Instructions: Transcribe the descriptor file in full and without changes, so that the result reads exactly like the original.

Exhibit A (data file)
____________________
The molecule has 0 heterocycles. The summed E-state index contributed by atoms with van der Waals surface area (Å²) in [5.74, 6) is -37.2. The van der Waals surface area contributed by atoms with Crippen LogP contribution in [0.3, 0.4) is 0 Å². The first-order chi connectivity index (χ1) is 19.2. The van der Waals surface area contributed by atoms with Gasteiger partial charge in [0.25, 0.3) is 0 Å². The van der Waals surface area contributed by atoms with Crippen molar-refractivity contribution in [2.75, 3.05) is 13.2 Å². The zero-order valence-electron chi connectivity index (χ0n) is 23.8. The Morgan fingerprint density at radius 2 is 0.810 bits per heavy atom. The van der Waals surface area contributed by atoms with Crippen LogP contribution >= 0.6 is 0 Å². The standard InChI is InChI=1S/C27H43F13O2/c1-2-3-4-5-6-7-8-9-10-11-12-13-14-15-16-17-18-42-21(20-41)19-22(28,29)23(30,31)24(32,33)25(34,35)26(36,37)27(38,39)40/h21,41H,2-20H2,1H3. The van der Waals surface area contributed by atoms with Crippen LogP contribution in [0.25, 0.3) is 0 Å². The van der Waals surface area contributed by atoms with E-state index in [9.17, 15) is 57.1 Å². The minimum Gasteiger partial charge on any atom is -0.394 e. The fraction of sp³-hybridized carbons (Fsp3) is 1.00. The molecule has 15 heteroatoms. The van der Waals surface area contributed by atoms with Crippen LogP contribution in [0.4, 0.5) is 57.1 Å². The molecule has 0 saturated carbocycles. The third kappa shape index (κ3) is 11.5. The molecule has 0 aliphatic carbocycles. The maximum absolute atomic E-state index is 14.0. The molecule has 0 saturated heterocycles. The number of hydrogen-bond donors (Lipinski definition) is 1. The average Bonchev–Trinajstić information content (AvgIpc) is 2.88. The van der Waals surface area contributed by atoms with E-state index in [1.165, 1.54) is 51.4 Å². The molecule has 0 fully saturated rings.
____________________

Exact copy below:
The molecule has 0 heterocycles. The summed E-state index contributed by atoms with van der Waals surface area (Å²) in [5.74, 6) is -37.2. The van der Waals surface area contributed by atoms with Crippen LogP contribution in [0.3, 0.4) is 0 Å². The first-order chi connectivity index (χ1) is 19.2. The van der Waals surface area contributed by atoms with Gasteiger partial charge in [0.25, 0.3) is 0 Å². The van der Waals surface area contributed by atoms with Crippen molar-refractivity contribution in [2.75, 3.05) is 13.2 Å². The zero-order valence-electron chi connectivity index (χ0n) is 23.8. The Morgan fingerprint density at radius 2 is 0.810 bits per heavy atom. The van der Waals surface area contributed by atoms with Crippen LogP contribution >= 0.6 is 0 Å². The standard InChI is InChI=1S/C27H43F13O2/c1-2-3-4-5-6-7-8-9-10-11-12-13-14-15-16-17-18-42-21(20-41)19-22(28,29)23(30,31)24(32,33)25(34,35)26(36,37)27(38,39)40/h21,41H,2-20H2,1H3. The van der Waals surface area contributed by atoms with Crippen LogP contribution in [0.25, 0.3) is 0 Å². The van der Waals surface area contributed by atoms with E-state index in [9.17, 15) is 57.1 Å². The minimum Gasteiger partial charge on any atom is -0.394 e. The fraction of sp³-hybridized carbons (Fsp3) is 1.00. The molecule has 15 heteroatoms. The van der Waals surface area contributed by atoms with Crippen LogP contribution in [0.4, 0.5) is 57.1 Å². The molecule has 0 saturated carbocycles. The third kappa shape index (κ3) is 11.5. The molecule has 0 aliphatic carbocycles. The maximum absolute atomic E-state index is 14.0. The molecule has 0 saturated heterocycles. The number of hydrogen-bond donors (Lipinski definition) is 1. The average Bonchev–Trinajstić information content (AvgIpc) is 2.88. The van der Waals surface area contributed by atoms with E-state index in [1.165, 1.54) is 51.4 Å². The molecule has 0 fully saturated rings.